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Re: Another "fuerdai" story
« Reply #19 on: April 17, 2016, 05:46:23 PM »
Despite the violent ending, this is a interesting guy. It appears that he pursued wealth for the right reason. I have long thought that beyond meeting the basics, all wealth buys is status, which in turn buys only two things: (1) preferential eating privileges, and (2) preferential mating privileges. Since there is no shortage of food anymore, the only remaining rational reason to pursue wealth is the preferential mating privileges. And it looks like he used them liberally and ensured that his genes will live on. That is a level of pragmatism one does not see among many rich people.

Eew. Not even going to stoop to that level.

As the oldest of 5 kids, though, I'll say his behavior has nothing to do with pragmatism; it doesn't take much $ - or 5 different women - to have a passel of good-looking, intelligent kids with strong genes. My great-greats all routinely had 13 children, bless'em - Irish & German catholics o.O

TheGrimSqueaker

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Re: Another "fuerdai" story
« Reply #20 on: April 17, 2016, 11:37:17 PM »
And the first bad news story has come out:
http://www.cbc.ca/news/canada/british-columbia/gang-yuan-dismembered-millionaire-case-mothers-plead-for-anonymity-1.3213428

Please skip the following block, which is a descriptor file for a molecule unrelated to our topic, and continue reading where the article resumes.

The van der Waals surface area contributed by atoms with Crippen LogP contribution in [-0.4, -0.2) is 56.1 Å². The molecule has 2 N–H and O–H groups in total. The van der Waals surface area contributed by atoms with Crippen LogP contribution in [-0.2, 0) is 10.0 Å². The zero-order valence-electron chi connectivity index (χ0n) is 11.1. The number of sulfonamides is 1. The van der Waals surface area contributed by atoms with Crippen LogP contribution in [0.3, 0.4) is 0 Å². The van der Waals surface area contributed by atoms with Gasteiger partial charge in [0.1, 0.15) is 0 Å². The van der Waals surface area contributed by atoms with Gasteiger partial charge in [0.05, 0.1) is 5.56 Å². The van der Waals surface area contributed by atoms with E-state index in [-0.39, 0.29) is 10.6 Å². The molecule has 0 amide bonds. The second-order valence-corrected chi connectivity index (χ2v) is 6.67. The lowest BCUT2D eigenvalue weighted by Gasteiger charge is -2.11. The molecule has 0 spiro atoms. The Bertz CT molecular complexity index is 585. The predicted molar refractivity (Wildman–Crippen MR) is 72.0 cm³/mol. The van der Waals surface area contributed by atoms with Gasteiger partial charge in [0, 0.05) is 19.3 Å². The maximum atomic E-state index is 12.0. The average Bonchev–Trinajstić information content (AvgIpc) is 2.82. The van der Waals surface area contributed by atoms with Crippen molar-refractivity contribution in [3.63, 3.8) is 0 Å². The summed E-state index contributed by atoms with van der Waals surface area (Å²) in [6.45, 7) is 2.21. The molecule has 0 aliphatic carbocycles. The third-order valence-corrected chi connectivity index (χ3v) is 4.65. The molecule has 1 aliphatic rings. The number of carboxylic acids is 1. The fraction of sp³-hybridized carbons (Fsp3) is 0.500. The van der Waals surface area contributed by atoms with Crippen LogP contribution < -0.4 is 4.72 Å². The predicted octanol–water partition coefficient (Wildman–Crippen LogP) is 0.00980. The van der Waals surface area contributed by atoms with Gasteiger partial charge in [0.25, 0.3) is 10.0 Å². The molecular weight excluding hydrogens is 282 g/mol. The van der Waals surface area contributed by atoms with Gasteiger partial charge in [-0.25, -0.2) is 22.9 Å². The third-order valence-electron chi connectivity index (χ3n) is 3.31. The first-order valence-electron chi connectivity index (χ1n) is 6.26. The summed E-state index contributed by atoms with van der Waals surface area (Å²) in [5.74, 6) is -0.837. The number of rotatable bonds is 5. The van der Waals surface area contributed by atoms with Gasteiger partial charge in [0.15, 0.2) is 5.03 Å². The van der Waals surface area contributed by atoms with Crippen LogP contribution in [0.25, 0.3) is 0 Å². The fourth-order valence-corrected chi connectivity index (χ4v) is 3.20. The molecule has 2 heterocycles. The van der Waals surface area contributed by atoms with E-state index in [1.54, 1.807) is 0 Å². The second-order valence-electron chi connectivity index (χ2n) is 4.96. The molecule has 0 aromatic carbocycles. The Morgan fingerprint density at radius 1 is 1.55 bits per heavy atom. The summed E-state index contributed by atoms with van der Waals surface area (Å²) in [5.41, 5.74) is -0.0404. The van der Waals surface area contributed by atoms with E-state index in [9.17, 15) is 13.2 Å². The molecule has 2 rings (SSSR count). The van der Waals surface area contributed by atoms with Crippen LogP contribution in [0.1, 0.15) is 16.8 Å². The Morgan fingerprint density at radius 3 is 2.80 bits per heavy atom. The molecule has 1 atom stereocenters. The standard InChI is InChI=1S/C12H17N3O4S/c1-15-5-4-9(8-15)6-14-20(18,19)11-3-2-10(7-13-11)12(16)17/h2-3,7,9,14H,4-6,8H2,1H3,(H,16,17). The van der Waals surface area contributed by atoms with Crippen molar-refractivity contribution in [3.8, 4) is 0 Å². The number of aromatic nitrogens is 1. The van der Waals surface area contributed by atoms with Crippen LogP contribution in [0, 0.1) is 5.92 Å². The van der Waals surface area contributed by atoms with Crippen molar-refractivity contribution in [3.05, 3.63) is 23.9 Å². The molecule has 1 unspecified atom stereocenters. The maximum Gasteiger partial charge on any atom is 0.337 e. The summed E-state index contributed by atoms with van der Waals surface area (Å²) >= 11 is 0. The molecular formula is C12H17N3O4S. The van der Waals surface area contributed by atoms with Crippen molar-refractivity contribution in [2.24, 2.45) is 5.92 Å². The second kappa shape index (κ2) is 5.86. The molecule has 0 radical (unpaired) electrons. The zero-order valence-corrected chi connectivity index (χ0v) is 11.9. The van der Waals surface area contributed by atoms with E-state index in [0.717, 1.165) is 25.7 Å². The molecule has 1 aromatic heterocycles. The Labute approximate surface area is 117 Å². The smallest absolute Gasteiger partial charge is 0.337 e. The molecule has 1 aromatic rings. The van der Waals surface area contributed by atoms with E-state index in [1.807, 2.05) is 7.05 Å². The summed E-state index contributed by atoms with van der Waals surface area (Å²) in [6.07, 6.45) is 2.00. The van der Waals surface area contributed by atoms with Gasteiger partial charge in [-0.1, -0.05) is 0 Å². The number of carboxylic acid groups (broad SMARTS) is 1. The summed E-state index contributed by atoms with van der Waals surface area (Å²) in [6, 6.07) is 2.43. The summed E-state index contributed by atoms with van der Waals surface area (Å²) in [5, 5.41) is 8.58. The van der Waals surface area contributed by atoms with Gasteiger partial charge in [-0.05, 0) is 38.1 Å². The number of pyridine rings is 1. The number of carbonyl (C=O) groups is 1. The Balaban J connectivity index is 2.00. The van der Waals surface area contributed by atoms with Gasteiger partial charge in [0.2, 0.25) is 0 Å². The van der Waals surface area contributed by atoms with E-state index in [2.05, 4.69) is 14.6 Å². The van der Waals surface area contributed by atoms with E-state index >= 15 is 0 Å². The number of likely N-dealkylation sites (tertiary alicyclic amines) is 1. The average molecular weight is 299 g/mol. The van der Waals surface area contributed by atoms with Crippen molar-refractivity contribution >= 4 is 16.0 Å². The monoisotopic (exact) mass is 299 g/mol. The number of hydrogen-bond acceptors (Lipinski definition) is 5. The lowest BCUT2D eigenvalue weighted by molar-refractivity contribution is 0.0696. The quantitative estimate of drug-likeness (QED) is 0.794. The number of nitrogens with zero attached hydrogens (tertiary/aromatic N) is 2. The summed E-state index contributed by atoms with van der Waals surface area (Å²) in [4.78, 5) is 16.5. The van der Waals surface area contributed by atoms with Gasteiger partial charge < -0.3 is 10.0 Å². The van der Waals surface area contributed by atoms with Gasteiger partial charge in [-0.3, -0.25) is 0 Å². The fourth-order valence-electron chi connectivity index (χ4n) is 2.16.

Despite the violent ending, this is a interesting guy. It appears that he pursued wealth for the right reason. I have long thought that beyond meeting the basics, all wealth buys is status, which in turn buys only two things: (1) preferential eating privileges, and (2) preferential mating privileges. Since there is no shortage of food anymore, the only remaining rational reason to pursue wealth is the preferential mating privileges. And it looks like he used them liberally and ensured that his genes will live on. That is a level of pragmatism one does not see among many rich people.

I rather doubt that pragmatism was his motive at the time.

Generally, when someone's hacked into a hundred pieces by his sister's husband, either the person who did it is a total wingnut, or there's a sleazy back story of some kind that involves some extremely dangerous people.

shanghaiMMM

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Re: Another "fuerdai" story
« Reply #21 on: April 17, 2016, 11:47:03 PM »
And the first bad news story has come out:
http://www.cbc.ca/news/canada/british-columbia/gang-yuan-dismembered-millionaire-case-mothers-plead-for-anonymity-1.3213428

Interestingly, I was unable to access the linked article here in China, I needed my VPN to read it.

Staying anonymous in China at least!